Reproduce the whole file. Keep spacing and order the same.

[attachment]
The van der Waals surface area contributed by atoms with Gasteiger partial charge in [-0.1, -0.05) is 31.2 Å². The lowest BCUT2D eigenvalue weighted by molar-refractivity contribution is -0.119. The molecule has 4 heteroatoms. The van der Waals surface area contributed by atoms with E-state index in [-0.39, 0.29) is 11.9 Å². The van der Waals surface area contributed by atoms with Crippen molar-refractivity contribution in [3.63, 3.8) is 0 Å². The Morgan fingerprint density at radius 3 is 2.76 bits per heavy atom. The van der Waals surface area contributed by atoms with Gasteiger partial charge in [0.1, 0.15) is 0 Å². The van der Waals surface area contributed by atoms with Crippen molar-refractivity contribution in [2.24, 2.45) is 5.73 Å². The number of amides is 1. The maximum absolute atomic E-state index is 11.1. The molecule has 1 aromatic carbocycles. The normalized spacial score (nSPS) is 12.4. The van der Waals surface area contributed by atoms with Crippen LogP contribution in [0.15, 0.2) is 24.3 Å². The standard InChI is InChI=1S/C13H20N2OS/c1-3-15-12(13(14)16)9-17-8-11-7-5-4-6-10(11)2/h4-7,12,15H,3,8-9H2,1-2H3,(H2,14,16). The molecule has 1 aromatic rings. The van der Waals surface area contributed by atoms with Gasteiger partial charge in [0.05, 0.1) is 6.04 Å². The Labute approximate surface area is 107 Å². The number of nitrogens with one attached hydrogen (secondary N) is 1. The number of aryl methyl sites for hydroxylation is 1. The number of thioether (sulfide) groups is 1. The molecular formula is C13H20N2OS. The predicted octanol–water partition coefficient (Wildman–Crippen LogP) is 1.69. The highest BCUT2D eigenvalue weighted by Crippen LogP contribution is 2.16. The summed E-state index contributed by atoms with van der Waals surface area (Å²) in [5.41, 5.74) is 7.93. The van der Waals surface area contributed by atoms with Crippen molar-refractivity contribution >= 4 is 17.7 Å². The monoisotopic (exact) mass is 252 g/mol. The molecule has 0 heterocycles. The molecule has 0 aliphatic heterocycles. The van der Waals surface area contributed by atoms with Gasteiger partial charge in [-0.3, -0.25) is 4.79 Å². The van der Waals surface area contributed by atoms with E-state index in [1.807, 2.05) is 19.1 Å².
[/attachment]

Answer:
The van der Waals surface area contributed by atoms with Gasteiger partial charge in [-0.1, -0.05) is 31.2 Å². The lowest BCUT2D eigenvalue weighted by molar-refractivity contribution is -0.119. The molecule has 4 heteroatoms. The van der Waals surface area contributed by atoms with E-state index in [-0.39, 0.29) is 11.9 Å². The van der Waals surface area contributed by atoms with Crippen molar-refractivity contribution in [3.63, 3.8) is 0 Å². The Morgan fingerprint density at radius 3 is 2.76 bits per heavy atom. The van der Waals surface area contributed by atoms with Gasteiger partial charge in [0.1, 0.15) is 0 Å². The van der Waals surface area contributed by atoms with Crippen molar-refractivity contribution in [2.24, 2.45) is 5.73 Å². The number of amides is 1. The maximum absolute atomic E-state index is 11.1. The molecule has 1 aromatic carbocycles. The normalized spacial score (nSPS) is 12.4. The van der Waals surface area contributed by atoms with Crippen LogP contribution in [0.15, 0.2) is 24.3 Å². The standard InChI is InChI=1S/C13H20N2OS/c1-3-15-12(13(14)16)9-17-8-11-7-5-4-6-10(11)2/h4-7,12,15H,3,8-9H2,1-2H3,(H2,14,16). The molecule has 1 aromatic rings. The van der Waals surface area contributed by atoms with Gasteiger partial charge in [0.05, 0.1) is 6.04 Å². The Labute approximate surface area is 107 Å². The number of nitrogens with one attached hydrogen (secondary N) is 1. The number of aryl methyl sites for hydroxylation is 1. The number of thioether (sulfide) groups is 1. The molecular formula is C13H20N2OS. The predicted octanol–water partition coefficient (Wildman–Crippen LogP) is 1.69. The highest BCUT2D eigenvalue weighted by Crippen LogP contribution is 2.16. The summed E-state index contributed by atoms with van der Waals surface area (Å²) in [5.41, 5.74) is 7.93. The van der Waals surface area contributed by atoms with Crippen molar-refractivity contribution >= 4 is 17.7 Å². The monoisotopic (exact) mass is 252 g/mol. The molecule has 0 heterocycles. The molecule has 0 aliphatic heterocycles. The van der Waals surface area contributed by atoms with Gasteiger partial charge in [-0.3, -0.25) is 4.79 Å². The van der Waals surface area contributed by atoms with E-state index in [1.807, 2.05) is 19.1 Å².